— Cervantes, Don Quixote (Tr. Ormsby)
Educational Screen And AudioVisual Guide, 1959
I SING the body electric,
The armies of those I love engirth me and I engirth them,
They will not let me off till I go with them, respond to them,
And discorrupt them, and charge them full with the charge of the
— Leaves of Grass
Lynn Pelham, “A public machine vends customers’ blood pressure for 25¢” (LIFE, 1960)
Educational Screen Magazine, 1954
Sometimes she tries to hide it from me
But when she starts talking over my head
It makes me dizzy…
cf. LIFE, 1967
Bell Telephone Magazine, 1965
When in disgrace with fortune and men’s eyes
I all alone beweep my outcast state,
And trouble deaf heaven with my bootless cries,
And look upon myself, and curse my fate,
Wishing me like to one more rich in hope,
Featur’d like him, like him with friends possess’d,
Desiring this man’s art, and that man’s scope,
With what I most enjoy contented least;
Yet in these thoughts myself almost despising,
Haply I think on thee,—and then my state,
Like to the lark at break of day arising
From sullen earth, sings hymns at heaven’s gate;
For thy sweet love remember’d such wealth brings
That then I scorn to change my state with kings.
— Sonnet XXIX
Arthur S. Siegel, “…National music camp…” (1942)
Sonata Allegro Form (a love story)
I tried moving to the relative major
but there was no development — only the same theme
I tried adding a coda but all you said was
Anna Curtis Chandler & Irene F. Cypher, “Audio-Visual Techniques For Enrichment Of The Curriculum” (1948)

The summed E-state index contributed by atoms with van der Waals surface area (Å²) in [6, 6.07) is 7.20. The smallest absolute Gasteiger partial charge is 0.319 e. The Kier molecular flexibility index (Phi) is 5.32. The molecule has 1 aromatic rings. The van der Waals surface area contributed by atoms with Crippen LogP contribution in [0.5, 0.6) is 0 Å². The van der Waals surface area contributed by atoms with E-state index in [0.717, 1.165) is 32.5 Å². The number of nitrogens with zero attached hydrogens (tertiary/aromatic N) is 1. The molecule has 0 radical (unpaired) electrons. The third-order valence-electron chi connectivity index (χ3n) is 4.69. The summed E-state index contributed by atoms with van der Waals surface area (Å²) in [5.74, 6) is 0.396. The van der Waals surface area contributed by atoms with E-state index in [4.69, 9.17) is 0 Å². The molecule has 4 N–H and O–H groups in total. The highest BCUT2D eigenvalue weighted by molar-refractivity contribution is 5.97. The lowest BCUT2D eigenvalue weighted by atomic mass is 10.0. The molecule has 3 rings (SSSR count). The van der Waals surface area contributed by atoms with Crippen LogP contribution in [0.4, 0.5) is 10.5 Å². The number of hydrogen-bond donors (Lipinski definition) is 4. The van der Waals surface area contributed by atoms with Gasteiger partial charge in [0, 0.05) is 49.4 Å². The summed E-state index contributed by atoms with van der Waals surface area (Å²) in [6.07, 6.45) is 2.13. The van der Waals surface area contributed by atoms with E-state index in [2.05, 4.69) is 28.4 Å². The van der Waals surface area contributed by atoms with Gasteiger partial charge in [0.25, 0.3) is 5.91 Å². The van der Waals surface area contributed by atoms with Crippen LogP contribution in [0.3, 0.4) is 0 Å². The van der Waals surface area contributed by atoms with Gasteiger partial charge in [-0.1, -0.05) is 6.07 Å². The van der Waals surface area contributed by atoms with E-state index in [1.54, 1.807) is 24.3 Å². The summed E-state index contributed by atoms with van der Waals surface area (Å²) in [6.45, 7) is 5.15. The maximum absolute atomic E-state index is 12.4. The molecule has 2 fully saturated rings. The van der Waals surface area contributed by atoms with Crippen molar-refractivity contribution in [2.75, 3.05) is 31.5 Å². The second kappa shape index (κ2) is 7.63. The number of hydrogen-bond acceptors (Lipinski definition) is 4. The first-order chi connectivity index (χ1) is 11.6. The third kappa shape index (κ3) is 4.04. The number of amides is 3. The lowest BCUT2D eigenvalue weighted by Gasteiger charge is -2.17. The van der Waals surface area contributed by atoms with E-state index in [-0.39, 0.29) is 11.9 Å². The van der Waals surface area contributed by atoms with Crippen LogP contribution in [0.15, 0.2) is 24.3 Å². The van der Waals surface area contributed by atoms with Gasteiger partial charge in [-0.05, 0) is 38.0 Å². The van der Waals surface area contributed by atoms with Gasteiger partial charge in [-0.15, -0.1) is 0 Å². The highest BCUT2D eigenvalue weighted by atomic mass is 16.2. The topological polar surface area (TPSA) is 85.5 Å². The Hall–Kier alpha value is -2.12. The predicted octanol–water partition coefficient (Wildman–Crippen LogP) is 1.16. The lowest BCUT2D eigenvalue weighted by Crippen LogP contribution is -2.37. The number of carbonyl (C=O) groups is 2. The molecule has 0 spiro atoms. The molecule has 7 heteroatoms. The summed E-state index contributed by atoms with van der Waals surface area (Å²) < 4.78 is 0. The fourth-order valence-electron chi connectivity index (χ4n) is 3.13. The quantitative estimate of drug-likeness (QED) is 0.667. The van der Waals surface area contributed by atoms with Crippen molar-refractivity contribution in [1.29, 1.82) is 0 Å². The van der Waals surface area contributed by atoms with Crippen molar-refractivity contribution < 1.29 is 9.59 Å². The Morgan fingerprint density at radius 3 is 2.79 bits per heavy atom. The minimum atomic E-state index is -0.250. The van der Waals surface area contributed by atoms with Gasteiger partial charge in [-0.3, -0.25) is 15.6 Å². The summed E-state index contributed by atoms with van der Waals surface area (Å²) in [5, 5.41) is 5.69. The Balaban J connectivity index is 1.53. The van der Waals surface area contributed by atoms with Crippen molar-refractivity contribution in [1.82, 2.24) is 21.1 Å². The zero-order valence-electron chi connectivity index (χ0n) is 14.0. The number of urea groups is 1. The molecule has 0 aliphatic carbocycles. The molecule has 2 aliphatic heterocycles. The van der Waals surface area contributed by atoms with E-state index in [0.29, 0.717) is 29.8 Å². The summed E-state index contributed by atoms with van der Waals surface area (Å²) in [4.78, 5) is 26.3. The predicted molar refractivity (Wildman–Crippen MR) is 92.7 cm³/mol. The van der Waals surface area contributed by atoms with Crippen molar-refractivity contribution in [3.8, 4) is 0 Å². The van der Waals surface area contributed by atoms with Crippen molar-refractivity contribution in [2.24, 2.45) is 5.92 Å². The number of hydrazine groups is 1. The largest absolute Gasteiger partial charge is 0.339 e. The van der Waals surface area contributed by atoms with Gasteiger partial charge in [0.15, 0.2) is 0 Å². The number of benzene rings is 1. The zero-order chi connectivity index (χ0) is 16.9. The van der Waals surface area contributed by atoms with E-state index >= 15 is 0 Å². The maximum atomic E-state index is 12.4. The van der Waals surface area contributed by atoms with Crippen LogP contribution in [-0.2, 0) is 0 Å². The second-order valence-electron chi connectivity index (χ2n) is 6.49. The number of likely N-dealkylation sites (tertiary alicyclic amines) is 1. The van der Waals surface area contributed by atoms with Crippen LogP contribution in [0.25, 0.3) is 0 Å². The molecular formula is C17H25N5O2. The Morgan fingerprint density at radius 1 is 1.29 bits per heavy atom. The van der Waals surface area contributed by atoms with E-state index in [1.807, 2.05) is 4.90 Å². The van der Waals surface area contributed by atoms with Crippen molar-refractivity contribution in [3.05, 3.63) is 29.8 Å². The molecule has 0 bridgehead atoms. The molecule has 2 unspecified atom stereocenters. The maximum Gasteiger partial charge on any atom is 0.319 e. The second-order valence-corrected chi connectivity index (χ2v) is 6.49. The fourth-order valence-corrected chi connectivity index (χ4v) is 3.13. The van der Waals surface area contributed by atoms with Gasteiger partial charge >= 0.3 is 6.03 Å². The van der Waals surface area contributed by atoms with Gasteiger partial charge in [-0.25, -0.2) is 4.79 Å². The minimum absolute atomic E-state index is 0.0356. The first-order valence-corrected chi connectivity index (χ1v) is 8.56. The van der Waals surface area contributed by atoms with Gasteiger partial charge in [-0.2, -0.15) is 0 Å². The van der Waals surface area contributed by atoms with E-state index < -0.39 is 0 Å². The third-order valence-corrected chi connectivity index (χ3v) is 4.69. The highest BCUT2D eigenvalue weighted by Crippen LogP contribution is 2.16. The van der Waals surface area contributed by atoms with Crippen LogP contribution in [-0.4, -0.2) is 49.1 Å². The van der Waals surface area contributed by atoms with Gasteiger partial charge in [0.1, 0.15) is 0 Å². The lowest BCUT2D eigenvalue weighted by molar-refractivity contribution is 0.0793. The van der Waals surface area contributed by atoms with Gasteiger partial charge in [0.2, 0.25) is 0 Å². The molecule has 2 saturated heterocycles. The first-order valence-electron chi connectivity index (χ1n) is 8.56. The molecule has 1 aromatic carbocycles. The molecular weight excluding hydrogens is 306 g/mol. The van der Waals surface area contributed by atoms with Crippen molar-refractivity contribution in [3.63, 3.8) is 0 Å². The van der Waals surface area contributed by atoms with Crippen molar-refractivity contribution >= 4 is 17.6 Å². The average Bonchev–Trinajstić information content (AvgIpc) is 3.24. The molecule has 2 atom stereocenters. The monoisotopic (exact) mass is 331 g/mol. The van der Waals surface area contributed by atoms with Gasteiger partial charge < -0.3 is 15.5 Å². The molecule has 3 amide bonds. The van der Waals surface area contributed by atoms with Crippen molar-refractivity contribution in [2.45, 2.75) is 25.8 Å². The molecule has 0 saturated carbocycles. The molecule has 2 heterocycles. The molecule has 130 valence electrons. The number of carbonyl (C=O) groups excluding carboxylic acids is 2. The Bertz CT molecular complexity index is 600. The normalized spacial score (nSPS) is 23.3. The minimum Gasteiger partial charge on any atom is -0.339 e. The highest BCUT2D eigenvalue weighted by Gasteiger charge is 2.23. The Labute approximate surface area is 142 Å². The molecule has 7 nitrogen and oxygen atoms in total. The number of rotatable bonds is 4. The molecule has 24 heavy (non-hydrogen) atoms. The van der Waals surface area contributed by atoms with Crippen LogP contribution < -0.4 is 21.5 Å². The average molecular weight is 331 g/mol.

In the room the women come and go
Talking of Mendelevium.
cf. Emily Dickinson and 2001: A Space Odyssey (1968)
What’s Up, Doc? (1972)
cf. LIFE, 1970
cf. Horace Bundy, Vermont Lawyer (1841)
Study our manuscripts, those myriads
Of letters, which have past twixt thee and me,
Thence write our annals, and in them will be
To all whom love’s subliming fire invades,
Rule and example found;
There, the faith of any ground
No schismatic will dare to wound,
That sees, how Love this grace to us affords,
To make, to keep, to use, to be these his records.
— John Donne, A Valediction of the Book (excerpt)
cf. London Stereoscopic Company, “Jeames at Home!” (ca. 1860-1870)
Who will go drive with Fergus now,
And pierce the deep wood’s woven shade,
And dance upon the level shore?
Young man, lift up your russet brow,
And lift your tender eyelids, maid,
And brood on hopes and fear no more.
And no more turn aside and brood
Upon love’s bitter mystery;
For Fergus rules the brazen cars,
And rules the shadows of the wood,
And the white breast of the dim sea
And all dishevelled wandering stars.
— W. B. Yeats, Who Goes with Fergus?
Business Screen magazine, 1973
The evening, blue, voluptuous, of June